Conference response - 'Boffin hits back at critics' - in Borchester Echo

Boffin hits back at critics

Professor Sally Shortall was unrepentant when Anne Liddon, our reporter from the Borchester Echo, caught up with her following her widely reported remarks about “rural proofing” – a process intended to ensure government policy does not disadvantage rural residents.  As readers will remember from previous coverage, the Newcastle University boffin is no believer in special consideration for countryside dwellers and has previously insisted that government policy should target need rather than geography.

Emphasising her own farming background and academic credentials, she went so far as to accuse the Echo of failing in its background research.  When challenged over the obvious housing deficit in Borsetshire villages, Professor Shortall conceded that some residents were disadvantaged but insisted your reporter had “the wrong end of the stick” and that she is, in fact, “very sympathetic to Emma Grundy” an Ambridge Parish Councillor who, as readers will recall, has been particularly vocal on this topic.

 “There is a rural housing problem but there is also an urban housing problem,” claimed Professor Shortall, before revealing a startlingly intimate knowledge of the private lives of Ambridge families.

“When the Grundy family lost their farm and had to move to Meadow Rise, a Borchester sink estate, everything went wrong for them and Ed Grundy went completely off the rails. Eddie bought a caravan and moved them back to Ambridge because the quality of life was so much better there, and Clarrie was so worried about whether they would have to go back to Borchester,” she pointed out.  “This nicely demonstrates that it is not a case of rural disadvantage and urban privilege – the Grundys wanted to get back to the countryside because it was better for their mental health.”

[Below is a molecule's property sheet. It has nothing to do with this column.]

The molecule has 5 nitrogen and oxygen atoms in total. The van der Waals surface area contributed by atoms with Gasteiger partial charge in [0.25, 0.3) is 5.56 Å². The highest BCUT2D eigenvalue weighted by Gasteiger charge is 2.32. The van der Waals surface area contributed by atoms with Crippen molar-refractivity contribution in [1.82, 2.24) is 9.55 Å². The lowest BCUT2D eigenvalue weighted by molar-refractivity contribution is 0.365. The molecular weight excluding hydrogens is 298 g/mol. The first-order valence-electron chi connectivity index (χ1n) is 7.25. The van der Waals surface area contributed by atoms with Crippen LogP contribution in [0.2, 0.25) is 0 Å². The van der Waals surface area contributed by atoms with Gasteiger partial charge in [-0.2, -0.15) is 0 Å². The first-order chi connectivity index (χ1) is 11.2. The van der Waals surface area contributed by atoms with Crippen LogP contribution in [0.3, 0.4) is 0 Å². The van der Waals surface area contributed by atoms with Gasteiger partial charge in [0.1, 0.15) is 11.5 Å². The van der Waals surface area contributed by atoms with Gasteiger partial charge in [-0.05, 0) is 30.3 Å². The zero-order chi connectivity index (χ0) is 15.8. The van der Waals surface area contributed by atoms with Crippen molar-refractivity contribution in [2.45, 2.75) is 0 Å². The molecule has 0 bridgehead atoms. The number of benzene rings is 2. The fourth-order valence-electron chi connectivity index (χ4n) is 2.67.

She was equally vociferous when challenged about rural transport problems.  Prominent local farmer Brian Aldridge has often complained about the lack of consideration given to land managers.

“We are expected to be custodians of the countryside but we get no special consideration for the added costs of living here,” he said when asked to comment.  “It costs me a fortune to fill up the car – and I have no choice but to drive a 4x4 to get around the farm.”

Professor Shortall was unimpressed however and accused Mr Aldridge of being “a polluter eating venison casserole.” 

“Don’t talk to me about Brian Aldridge” she fumed.  “But I am sympathetic to people like poor old Joe Grundy with his pony and trap.  Transport can be a real issue for certain social classes but it’s not about rural or urban.  You should go to some of the peripheral urban sink estates where people don’t have cars rather than presuming urban privilege.”

She referred us to her research report on rural proofing for the Northern Ireland Government and suggested we consult the work being carried out by Claire Astbury, Head of Housing Strategy at Luton Borough Council.